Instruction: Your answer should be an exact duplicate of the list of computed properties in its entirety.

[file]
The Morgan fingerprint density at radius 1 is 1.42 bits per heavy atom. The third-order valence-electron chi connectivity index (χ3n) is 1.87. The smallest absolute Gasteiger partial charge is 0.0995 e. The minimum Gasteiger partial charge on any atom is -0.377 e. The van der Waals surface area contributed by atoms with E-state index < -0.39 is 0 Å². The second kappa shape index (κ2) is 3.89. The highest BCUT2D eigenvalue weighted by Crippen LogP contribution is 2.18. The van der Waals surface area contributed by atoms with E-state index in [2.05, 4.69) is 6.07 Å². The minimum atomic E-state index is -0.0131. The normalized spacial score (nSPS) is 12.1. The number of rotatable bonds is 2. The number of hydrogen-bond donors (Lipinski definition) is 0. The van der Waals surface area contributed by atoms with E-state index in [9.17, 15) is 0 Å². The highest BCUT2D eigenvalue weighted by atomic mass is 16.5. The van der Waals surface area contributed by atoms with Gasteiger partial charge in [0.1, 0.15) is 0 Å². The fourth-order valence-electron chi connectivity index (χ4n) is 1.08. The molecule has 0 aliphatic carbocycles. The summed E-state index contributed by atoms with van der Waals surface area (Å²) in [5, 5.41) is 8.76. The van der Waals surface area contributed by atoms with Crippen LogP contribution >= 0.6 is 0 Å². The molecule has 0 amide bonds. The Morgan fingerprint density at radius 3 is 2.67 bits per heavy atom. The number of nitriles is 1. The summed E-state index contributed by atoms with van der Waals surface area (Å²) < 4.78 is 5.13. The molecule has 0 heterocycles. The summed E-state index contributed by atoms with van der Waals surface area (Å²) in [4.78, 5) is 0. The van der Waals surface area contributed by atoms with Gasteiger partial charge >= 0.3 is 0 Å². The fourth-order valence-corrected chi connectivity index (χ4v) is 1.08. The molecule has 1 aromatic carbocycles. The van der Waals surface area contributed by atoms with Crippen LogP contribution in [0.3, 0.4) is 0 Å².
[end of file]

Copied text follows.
The Morgan fingerprint density at radius 1 is 1.42 bits per heavy atom. The third-order valence-electron chi connectivity index (χ3n) is 1.87. The smallest absolute Gasteiger partial charge is 0.0995 e. The minimum Gasteiger partial charge on any atom is -0.377 e. The van der Waals surface area contributed by atoms with E-state index < -0.39 is 0 Å². The second kappa shape index (κ2) is 3.89. The highest BCUT2D eigenvalue weighted by Crippen LogP contribution is 2.18. The van der Waals surface area contributed by atoms with E-state index in [2.05, 4.69) is 6.07 Å². The minimum atomic E-state index is -0.0131. The normalized spacial score (nSPS) is 12.1. The number of rotatable bonds is 2. The number of hydrogen-bond donors (Lipinski definition) is 0. The van der Waals surface area contributed by atoms with E-state index in [9.17, 15) is 0 Å². The highest BCUT2D eigenvalue weighted by atomic mass is 16.5. The van der Waals surface area contributed by atoms with Gasteiger partial charge in [0.1, 0.15) is 0 Å². The fourth-order valence-electron chi connectivity index (χ4n) is 1.08. The molecule has 0 aliphatic carbocycles. The summed E-state index contributed by atoms with van der Waals surface area (Å²) in [5, 5.41) is 8.76. The van der Waals surface area contributed by atoms with Crippen LogP contribution >= 0.6 is 0 Å². The molecule has 0 amide bonds. The Morgan fingerprint density at radius 3 is 2.67 bits per heavy atom. The number of nitriles is 1. The summed E-state index contributed by atoms with van der Waals surface area (Å²) < 4.78 is 5.13. The molecule has 0 heterocycles. The summed E-state index contributed by atoms with van der Waals surface area (Å²) in [4.78, 5) is 0. The van der Waals surface area contributed by atoms with Gasteiger partial charge >= 0.3 is 0 Å². The fourth-order valence-corrected chi connectivity index (χ4v) is 1.08. The molecule has 1 aromatic carbocycles. The van der Waals surface area contributed by atoms with Crippen LogP contribution in [0.3, 0.4) is 0 Å².